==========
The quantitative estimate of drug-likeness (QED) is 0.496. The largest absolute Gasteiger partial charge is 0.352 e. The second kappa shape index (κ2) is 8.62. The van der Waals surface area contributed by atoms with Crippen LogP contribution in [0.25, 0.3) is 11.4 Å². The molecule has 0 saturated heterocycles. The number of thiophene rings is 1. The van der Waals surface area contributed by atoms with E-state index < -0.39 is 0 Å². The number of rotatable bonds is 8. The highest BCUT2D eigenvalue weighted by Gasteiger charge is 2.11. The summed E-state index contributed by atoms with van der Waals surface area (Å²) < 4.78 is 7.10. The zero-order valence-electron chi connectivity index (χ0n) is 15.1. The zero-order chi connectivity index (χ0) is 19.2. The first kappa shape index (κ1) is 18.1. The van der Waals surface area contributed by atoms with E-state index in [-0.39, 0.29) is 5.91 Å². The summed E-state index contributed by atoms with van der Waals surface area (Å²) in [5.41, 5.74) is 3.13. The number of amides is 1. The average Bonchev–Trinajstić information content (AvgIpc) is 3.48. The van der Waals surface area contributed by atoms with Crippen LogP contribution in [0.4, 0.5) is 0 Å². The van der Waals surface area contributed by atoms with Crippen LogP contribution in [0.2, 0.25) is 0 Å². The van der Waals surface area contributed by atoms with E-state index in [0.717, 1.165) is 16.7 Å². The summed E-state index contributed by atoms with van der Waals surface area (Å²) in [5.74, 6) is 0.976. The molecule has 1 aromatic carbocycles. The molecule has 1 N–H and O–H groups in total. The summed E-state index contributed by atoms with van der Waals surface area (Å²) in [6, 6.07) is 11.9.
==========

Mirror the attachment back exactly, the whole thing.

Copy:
The quantitative estimate of drug-likeness (QED) is 0.496. The largest absolute Gasteiger partial charge is 0.352 e. The second kappa shape index (κ2) is 8.62. The van der Waals surface area contributed by atoms with Crippen LogP contribution in [0.25, 0.3) is 11.4 Å². The molecule has 0 saturated heterocycles. The number of thiophene rings is 1. The van der Waals surface area contributed by atoms with E-state index < -0.39 is 0 Å². The number of rotatable bonds is 8. The highest BCUT2D eigenvalue weighted by Gasteiger charge is 2.11. The summed E-state index contributed by atoms with van der Waals surface area (Å²) < 4.78 is 7.10. The zero-order valence-electron chi connectivity index (χ0n) is 15.1. The zero-order chi connectivity index (χ0) is 19.2. The first kappa shape index (κ1) is 18.1. The van der Waals surface area contributed by atoms with E-state index in [-0.39, 0.29) is 5.91 Å². The summed E-state index contributed by atoms with van der Waals surface area (Å²) in [5.41, 5.74) is 3.13. The number of amides is 1. The average Bonchev–Trinajstić information content (AvgIpc) is 3.48. The van der Waals surface area contributed by atoms with Crippen LogP contribution in [0.4, 0.5) is 0 Å². The van der Waals surface area contributed by atoms with Crippen LogP contribution in [0.2, 0.25) is 0 Å². The van der Waals surface area contributed by atoms with E-state index in [0.717, 1.165) is 16.7 Å². The summed E-state index contributed by atoms with van der Waals surface area (Å²) in [5.74, 6) is 0.976. The molecule has 1 aromatic carbocycles. The molecule has 1 N–H and O–H groups in total. The summed E-state index contributed by atoms with van der Waals surface area (Å²) in [6, 6.07) is 11.9.